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Monitoring the long-term desertification process and assessing the relative roles of its drivers in Central Asia

  • Jiang, Liangliang
  • Jiapaer, Guli
  • Bao, Anming
  • Kurban, Alishir
  • Guo, Hao
  • Zheng, Guoxiong
  • De Maeyer, Philippe
Publication Date
Jan 01, 2019
DOI: 10.1016/j.ecolind.2019.04.067
Ghent University Institutional Archive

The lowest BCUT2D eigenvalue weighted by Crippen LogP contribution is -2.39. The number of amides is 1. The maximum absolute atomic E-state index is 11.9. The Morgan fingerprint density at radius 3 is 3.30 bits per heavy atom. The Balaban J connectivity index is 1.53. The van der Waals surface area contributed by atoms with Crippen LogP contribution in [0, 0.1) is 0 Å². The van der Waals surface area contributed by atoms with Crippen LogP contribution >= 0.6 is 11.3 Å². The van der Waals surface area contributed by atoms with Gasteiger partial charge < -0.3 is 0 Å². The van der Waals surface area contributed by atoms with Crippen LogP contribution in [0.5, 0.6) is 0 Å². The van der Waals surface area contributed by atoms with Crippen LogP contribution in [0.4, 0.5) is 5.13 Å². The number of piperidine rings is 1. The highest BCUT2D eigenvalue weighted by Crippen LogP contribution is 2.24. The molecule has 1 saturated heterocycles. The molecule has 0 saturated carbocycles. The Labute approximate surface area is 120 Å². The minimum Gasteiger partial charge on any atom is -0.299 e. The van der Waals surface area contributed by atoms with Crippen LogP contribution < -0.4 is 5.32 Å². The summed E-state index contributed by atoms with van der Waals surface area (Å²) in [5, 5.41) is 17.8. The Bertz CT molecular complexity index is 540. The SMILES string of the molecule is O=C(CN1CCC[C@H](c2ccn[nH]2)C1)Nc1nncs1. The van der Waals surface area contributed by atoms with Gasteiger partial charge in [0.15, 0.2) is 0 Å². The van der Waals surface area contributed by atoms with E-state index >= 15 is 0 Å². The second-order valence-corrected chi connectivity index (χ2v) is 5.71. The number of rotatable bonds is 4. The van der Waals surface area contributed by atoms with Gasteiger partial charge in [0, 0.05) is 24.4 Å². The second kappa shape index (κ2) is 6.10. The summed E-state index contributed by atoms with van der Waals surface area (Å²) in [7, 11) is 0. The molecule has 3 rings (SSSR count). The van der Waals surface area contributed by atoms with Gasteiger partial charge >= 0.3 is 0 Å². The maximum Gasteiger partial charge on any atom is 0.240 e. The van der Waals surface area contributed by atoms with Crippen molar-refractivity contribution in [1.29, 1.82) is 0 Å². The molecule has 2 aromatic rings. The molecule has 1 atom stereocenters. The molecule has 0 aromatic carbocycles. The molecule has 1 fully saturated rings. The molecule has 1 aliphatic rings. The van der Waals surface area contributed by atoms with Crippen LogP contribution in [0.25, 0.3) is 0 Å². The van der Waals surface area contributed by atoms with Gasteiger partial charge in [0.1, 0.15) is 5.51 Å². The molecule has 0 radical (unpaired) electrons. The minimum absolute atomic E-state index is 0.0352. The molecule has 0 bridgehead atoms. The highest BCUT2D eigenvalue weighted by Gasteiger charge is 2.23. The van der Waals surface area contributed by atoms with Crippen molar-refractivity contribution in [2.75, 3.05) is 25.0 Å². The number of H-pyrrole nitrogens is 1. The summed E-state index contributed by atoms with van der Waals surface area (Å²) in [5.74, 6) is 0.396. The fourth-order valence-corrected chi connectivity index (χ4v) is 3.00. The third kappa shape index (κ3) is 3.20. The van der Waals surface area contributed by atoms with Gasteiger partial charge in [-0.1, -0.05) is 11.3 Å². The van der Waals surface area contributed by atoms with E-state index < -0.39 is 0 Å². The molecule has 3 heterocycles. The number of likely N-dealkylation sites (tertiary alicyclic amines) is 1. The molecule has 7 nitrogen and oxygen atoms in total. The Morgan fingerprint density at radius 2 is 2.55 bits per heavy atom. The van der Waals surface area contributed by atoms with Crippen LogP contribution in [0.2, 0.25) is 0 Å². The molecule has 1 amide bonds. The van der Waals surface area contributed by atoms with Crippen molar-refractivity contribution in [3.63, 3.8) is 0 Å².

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Desertification is one of the main ecological environmental problems in Central Asia. To prevent and eradicate this problem, it is extremely urgent to monitor the long-term desertification process and assess the relative roles of its drivers. Based on an analytical hierarchy process, in this research, the spatiotemporal features of the desertification process were surveyed from 1982 to 2012 using four indicators. Further analysis was focused on determining the relative importance of multiple driving factors causing desertification in different ecosystems. The results revealed significant desertification expansion in the western part of Central Asia, with the most severe desertification occurring in eastern Xinjiang Province and the Ustyurt Plateau, with mean desertification indexes (DIs) as high as 0.8. According to a change-year analysis, mutation years of desertification were observed from 1993 to 2002 for most vegetation types. The desertification process for different vegetation types results from different major driving factors. Climatic factors, including decreased precipitation, increased temperature and drought, were the main drivers of desertification, especially for grasslands, forests and sparse vegetation. The desertification process of sparse vegetation and croplands was expanded and triggered by human activities: oil and gas exploration in the southern Ustyurt Plateau and agricultural abandonment in northern Kazakhstan. The results also indicated that after the collapse of the Soviet Union, rangeland abandonment in eastern Kazakhstan triggered desertification reversion in grasslands. Furthermore, due to inefficient irrigation water use, severe salt accumulation in croplands of the Amu Darya River delta resulted in desertification expansion in this region. In Central Asia, the desertification process in forests and areas of sparse vegetation was extremely sensitive to climatic variations, while that in croplands and grasslands was vulnerable to human activities. Therefore, regional governments should strive to reverse desertification to protect and improve this fragile, arid ecological environment.

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